I Don't Know How to Talk to People - the Confessions of an Extrovert

by Xyeath 6 months ago in humanity

How do I cope with being an awkward extrovert?

I Don't Know How to Talk to People - the Confessions of an Extrovert

Let's get straight to the point. I used to be a very awkward person. Most of my friends would say I still am. Yet I somehow feel that I've changed. Through developing strange ways to cope, I've created a sort of shell around myself. This shell is literally double the awkwardness. Now I know I'm not making a lot of sense here, but give me a couple paragraphs to explain this strange phenomenon that both empowers me and degrades me at the same time.

So let's begin with the awkwardness. I'd like to start by making a bold claim: everyone has experienced some kind of awkwardness in their life. It could be anything from an awkward silence when you didn't know what to say for what felt like a very long time, to not asking for help because you don't know the person enough to ask for it.

As an extrovert (90% of the time), I feed off of human interaction. Talking to people I know is like taking a couple hundred shots of heroin (not that I would know, please don't do drugs). But yes, even the simple act of someone saying hi to me can pull me out of a slump.

But I absolutely do not know how to interact with people. What do you really talk about? How do you make deep connections? How do you start conversations? (These are not rhetorical, please tell me if you have these answers.) But seriously. I could not, for the life of me, talk. By the end of ninth grade, I had decided in my mind that I would never have more friends than my tiny friend group of five people, in which I knew three people well. Then began tenth grade. The pivotal year, some could say. I changed dramatically, and I don't know why. But here's how I did it.

I noticed that, for my age group, there was only one universal thing that brought everybody together. And that is laughter. There are two sides to it: let's call the person who laughs the laugher, and the person who makes them laugh the laughee. I'm pretty sure these are scientific terms.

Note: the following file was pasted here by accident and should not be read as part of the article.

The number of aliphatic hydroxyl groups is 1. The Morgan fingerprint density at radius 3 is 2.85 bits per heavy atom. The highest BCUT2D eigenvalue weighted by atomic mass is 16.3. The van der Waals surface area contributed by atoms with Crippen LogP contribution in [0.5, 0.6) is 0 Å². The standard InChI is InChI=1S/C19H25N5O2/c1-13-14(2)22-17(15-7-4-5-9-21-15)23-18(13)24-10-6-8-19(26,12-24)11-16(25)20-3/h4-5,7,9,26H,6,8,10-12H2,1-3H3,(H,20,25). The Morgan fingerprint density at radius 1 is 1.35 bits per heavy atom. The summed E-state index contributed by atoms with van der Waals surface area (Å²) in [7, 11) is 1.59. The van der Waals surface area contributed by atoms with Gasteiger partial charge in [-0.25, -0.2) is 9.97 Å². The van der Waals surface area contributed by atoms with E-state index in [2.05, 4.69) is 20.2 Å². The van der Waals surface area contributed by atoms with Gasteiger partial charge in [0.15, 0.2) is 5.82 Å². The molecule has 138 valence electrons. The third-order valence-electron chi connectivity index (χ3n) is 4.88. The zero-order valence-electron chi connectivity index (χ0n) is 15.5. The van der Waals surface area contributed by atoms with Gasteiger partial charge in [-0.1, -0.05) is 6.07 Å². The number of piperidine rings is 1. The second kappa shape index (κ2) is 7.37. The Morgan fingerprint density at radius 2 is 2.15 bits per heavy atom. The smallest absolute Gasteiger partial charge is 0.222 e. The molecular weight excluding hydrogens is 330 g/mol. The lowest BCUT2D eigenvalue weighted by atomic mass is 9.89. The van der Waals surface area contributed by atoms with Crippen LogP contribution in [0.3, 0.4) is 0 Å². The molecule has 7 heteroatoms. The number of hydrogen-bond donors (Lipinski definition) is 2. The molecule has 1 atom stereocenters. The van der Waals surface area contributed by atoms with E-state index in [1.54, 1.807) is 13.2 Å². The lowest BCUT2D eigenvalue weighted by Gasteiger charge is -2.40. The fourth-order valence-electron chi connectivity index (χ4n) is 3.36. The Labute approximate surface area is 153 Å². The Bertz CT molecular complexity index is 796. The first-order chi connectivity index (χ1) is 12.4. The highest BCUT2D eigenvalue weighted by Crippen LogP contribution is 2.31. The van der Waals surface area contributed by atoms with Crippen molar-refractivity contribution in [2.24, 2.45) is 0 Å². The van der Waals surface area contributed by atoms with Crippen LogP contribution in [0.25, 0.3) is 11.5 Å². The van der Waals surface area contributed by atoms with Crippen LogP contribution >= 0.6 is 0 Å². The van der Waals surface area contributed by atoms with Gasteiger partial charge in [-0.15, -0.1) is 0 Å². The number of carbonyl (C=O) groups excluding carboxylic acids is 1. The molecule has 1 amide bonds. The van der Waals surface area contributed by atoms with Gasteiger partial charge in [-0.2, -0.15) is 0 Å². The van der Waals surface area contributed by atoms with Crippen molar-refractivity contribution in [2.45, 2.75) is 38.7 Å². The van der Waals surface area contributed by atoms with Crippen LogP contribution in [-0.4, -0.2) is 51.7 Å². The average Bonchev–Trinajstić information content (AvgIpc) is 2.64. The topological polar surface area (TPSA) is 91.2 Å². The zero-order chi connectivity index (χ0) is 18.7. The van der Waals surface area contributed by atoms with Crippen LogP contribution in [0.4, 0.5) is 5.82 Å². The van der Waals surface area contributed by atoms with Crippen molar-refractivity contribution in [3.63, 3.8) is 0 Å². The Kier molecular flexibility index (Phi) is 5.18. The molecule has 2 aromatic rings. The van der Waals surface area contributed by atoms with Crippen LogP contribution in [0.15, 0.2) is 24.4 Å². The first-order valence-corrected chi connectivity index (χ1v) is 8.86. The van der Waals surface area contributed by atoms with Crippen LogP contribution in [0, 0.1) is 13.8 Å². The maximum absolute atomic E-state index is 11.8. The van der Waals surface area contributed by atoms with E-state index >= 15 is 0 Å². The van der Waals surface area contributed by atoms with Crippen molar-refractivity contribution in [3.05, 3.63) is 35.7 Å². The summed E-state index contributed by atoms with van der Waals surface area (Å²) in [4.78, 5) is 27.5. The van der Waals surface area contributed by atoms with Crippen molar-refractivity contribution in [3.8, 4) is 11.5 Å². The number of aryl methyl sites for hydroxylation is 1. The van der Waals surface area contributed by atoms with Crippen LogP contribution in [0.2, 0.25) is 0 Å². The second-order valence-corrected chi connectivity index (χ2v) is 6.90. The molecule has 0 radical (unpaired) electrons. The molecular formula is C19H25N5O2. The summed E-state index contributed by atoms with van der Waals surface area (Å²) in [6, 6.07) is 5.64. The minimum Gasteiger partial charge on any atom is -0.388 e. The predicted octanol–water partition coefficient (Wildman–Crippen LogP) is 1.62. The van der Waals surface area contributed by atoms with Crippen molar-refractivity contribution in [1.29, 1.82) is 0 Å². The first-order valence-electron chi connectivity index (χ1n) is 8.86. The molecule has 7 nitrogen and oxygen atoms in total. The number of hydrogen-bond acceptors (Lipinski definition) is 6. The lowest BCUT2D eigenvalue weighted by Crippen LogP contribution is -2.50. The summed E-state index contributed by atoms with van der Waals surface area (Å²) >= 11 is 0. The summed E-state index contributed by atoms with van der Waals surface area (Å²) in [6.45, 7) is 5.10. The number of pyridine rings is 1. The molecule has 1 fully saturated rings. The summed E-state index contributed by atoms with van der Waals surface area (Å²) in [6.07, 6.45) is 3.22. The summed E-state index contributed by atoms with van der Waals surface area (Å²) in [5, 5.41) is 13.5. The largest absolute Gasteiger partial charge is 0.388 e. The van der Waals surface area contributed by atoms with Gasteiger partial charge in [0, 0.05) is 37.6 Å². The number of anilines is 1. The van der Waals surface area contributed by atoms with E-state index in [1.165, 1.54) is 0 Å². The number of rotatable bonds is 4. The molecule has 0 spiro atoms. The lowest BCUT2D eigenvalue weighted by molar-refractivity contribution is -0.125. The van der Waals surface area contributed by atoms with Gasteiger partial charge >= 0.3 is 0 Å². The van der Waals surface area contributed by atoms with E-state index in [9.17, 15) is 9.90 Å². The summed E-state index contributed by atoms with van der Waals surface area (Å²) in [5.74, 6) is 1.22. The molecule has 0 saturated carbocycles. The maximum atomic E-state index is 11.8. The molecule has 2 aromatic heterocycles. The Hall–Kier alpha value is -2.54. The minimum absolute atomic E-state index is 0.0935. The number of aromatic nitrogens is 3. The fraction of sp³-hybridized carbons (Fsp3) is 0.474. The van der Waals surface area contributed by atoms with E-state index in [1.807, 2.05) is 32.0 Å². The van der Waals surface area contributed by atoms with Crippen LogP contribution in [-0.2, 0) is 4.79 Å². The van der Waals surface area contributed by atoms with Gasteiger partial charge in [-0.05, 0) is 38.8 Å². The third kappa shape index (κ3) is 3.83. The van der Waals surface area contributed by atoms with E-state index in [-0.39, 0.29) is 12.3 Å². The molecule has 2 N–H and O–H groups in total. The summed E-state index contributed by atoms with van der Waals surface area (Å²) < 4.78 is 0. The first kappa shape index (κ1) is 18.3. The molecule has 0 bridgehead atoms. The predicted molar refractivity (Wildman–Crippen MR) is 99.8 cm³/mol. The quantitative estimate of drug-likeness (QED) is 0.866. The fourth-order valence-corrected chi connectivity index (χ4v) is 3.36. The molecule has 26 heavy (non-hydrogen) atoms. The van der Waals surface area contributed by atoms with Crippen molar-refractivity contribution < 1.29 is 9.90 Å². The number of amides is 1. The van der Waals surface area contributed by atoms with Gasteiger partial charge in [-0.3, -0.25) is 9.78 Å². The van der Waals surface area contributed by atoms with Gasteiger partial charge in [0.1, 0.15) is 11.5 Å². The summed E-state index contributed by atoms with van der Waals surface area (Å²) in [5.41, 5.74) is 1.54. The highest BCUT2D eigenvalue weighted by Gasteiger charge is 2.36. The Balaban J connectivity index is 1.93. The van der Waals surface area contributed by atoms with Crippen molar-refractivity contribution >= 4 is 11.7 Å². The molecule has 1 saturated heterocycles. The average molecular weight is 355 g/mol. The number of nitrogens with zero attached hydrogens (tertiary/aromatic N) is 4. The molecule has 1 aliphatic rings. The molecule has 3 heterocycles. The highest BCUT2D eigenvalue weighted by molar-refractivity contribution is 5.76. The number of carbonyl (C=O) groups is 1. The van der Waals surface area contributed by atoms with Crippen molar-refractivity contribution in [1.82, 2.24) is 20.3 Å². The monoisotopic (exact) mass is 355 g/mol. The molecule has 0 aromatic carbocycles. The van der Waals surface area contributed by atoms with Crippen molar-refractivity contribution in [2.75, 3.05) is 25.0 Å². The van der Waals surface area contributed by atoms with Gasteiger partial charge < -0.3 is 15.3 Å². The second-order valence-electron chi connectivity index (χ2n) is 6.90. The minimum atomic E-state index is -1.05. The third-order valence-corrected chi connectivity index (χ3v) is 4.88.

Anyways, when two people laugh together, it seems to build some strange friendship between the two. They remember you from that joke, and they remember you laughing. And usually the relationship is favoring the laughee, because the person remembers them for making the joke, versus the laugher only being remembered because they laughed. So I realised I could have the advantage if I became the laughee.

I decided my universal mission was to make everybody I wanted to be friends with laugh. And slowly I figured out that the best way to do so was making jokes at someone's expense. But because nothing in me can make a judgement of someone out loud, I decided I would make jokes about myself. At first, it was self depreciation. Now in the beginning it was funny, but the more I did it the more depressed I got, and the more people got legitimately worried about me. So I decided with the practiced caution of someone who has no clue what they are doing, that I would be totally and utterly stupid. This could range from tripping on stuff randomly, to wearing wigs and running down the halls, to making terrible puns. Oh, the sheer number of people that laughed, both with me and at me. The more stupid stuff I did, the more people remembered me. And the more friends I had. Suddenly people would randomly text me with: "you're so lame lmaoo remember that time you *insert stupid thing*"

Now presently, I'd say I have 50 superficial connections and not that many deep ones. And I simply can't figure out what to do to make them deeper. Will I always be that person who did something stupid in their mind?

If you were reading this article for some kind of answer or solution to being awkward, I'm so sorry I might have misled you in the beginning. But do grow with me and tell me your stories, so I can learn from them with you.

humanity
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